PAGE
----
First paper honeycomb structures might have been made by the Chinese 2000 years ago for ornaments, but no reference for this has been found. Paper honeycombs and the expansion production process has been invented in Halle/Saale in Germany by Hans Heilbrun in 1901[6] for decorative applications. First honeycomb structures from corrugated metal sheets had been proposed for bee keeping in 1890.[7] For the same purpose, as foundation sheets to harvest more honey, a honeycomb moulding process using a paper paste glue mixture had been patented in 1878[8]. The three today still used basic honeycomb production techniques: expansion, corrugation and moulding where already developed by 1901 for non-sandwich applications.

Honeycomb core

A honeycomb core is a material used as a central layer material in sandwich structured composite structures. The concept was first explained in detail and published by Hugo Junkers. He proposed and patented the first honeycomb cores for aircraft application in 1915[9]. He described in detail his concept to replace the fabric covered aircraft structures by metal sheets and reasoned that a metal sheet can also be loaded in compression if it is supported at very small intervals by arranging side by side a series of square or rectangular cells or triangular or hexagonal hollow bodies. The problem of bonding a continuous skin to cellular cores led Junkers later to the open corrugated structure, which could be riveted or welded together. The first use of honeycomb structures for structural applications had been independently proposed for building application and published already in 1914[10]. In 1934 Edward G. Budd patented a welded steel honeycomb sandwich panel from corrugated metal sheets and Claude Dornier aimed 1937 to solve the core-skin bonding problem by rolling or pressing a skin which is in a plastic state into the core cell walls[11]. The first successful structural adhesive bonding of honeycomb sandwich structures was achieved by Norman de Bruyne of Aero Research Limited, who patented an adhesive with the right viscosity to form resin fillets on the honeycomb core in 1938[12].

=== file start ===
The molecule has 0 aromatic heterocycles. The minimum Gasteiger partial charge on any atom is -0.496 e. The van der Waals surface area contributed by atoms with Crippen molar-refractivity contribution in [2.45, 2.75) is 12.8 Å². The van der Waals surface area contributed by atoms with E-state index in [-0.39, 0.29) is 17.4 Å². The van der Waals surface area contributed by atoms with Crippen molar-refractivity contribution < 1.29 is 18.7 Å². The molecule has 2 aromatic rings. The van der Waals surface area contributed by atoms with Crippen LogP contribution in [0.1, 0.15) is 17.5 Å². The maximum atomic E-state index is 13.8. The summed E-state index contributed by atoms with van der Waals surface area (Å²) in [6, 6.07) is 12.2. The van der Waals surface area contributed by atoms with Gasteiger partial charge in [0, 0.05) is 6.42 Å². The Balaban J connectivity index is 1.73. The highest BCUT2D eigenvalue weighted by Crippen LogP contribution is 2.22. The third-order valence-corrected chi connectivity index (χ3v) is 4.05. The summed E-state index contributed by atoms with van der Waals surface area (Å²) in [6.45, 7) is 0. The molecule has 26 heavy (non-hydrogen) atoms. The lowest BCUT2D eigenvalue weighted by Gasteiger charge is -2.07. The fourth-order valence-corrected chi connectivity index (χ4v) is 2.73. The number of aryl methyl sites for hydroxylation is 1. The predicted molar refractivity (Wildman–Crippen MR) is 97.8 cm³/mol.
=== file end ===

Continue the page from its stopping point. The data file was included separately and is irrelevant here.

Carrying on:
A summary of the important developments in the history of honeycomb technology is given below:[13]

  • 60 BC Diodorus Siculus reports a golden honeycomb manufactured by Daedalus via lost wax casting.
  • 36 BC Marcus Varro reports most efficient use of space and building materials by hexagonal shape.
  • 126 The Pantheon was rebuilt in Rome using a honeycomb structure to support its dome.
  • 1638 Galileo Galilei discusses hollow solids and their increase of resistance without adding weight.